This is crucially important for Googlebots, since they  in order to access and crawl separately each website version. Thus visitors using different devices and platforms are able to find the most suitable content.

The advantage of dynamic serving is that the server responds on the same URL just like with responsive design (i.e. the mobile and desktop domains are the same). You do not need to redirect links either.

A disadvantage here is that sometimes errors occur because the device used might not be recognized properly by the server.

Separated URLs

In this configuration, each version has a different URL serving mobile-optimized or desktop content. For each of them HTML and CSS are different. The URL also differs. This means that if you use superhosting.bg domain for serving desktop users, the mobile version can usually be found on the m.suuperhosting.bg subdomain. Thanks to user-agent, the web server recognizes the specific requirements of each device and loads the suitable website version. The difference with dynamic serving is that if you type superhosting.bg in your mobile browser, you will be redirected to a new URL – m.superhosting.bg. However, this process of redirecting might be an obstacle in mobile configuration.

For example: when redirecting, every desktop URL should point to the respective mobile URL. Redirection to other page is considered as an error (e.g. superhosting.bg/uchenici-bg redirecting to m.superhosting.bg). Another common problem is when the “Error 404” is loaded on the mobile version webpage.

A possible solution is: When some of your webpages does not have a mobile version, just do not redirect it. Better leave it like this. Thus its desktop version will be served.

Different websites implement different redirection policies. Some websites only redirect mobile users visiting a desktop page to the mobile page (“unidirectional” redirects), and some websites redirect both mobile and desktop users if they visit pages on, respectively, the desktop and mobile sites (“bidirectional” redirects).
In this case it’s crucial to specify that there are two different versions of a website so that search engines identify them. You can do this by adding the rel=”canonical” tag (to the mobile version) and rel=”alternate” tag (to the desktop version).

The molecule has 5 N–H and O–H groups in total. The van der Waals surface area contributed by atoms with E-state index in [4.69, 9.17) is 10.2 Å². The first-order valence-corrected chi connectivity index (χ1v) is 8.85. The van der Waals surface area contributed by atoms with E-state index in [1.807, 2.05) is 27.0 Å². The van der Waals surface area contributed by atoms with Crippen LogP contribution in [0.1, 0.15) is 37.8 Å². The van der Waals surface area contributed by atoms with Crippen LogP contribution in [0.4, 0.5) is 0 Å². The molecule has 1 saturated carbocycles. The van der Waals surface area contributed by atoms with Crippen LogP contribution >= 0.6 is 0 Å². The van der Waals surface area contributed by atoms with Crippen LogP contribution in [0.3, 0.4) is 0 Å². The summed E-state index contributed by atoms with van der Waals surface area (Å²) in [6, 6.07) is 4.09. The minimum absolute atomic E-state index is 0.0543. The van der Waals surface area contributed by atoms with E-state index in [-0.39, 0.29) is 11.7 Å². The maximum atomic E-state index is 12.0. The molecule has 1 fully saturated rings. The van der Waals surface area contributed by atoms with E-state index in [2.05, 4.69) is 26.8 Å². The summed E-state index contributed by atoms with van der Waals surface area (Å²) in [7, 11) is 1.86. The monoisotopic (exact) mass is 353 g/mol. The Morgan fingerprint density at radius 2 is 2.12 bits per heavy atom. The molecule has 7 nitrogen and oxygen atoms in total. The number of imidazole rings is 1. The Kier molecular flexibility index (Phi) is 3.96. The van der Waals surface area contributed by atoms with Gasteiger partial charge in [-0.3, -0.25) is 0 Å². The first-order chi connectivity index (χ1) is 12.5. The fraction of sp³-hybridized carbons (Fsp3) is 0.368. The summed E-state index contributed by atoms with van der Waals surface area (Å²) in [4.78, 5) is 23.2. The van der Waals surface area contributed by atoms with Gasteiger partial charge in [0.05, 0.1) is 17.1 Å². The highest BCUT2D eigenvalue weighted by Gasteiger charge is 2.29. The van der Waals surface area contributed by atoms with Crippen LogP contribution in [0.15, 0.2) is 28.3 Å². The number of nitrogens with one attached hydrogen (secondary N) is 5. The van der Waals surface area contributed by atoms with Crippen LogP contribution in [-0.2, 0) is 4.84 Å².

The advantage of this configuration is that you can publish different content on mobile and desktop versions if you want it to be available only on one of the versions. The disadvantage of this method is a possible redirection error, as well as sharing a link from a mobile version and serving it on a desktop version, if bidirectional redirect is used. In this case the code of the mobile version will be served on desktop.

QA:

How to make my website mobile-friendly?

If you are using CMS as WordPress, Joomla! или Drupal, select a responsive theme or template.

I already have a website. How to check if there is a mobile version?

You can easily check if your website is mobile-friendly and if it meets Google’s requirements. For this purpose use the Mobile-Friendly Test tool.

he easiest way to check if your website has a mobile version is try and load it through your mobile phone. To see how it would look like on other mobile devices, use Google Chrome (Right click => Inspect => Toggle device mode).

My website is not responsive? How to make it mobile-friendly?

If you are using a CMS, check the options to become mobile-friendlythrough changing the theme or using plugins.

If you are using a custom designed website, ask for help the developers who created it.

Marketing Specialist

Tsvet knows how hard it seems to create a website and how easy it tuns out. Tsvet's SuperPower is that she knows what questions bother the beginners in web and can answer each one of them.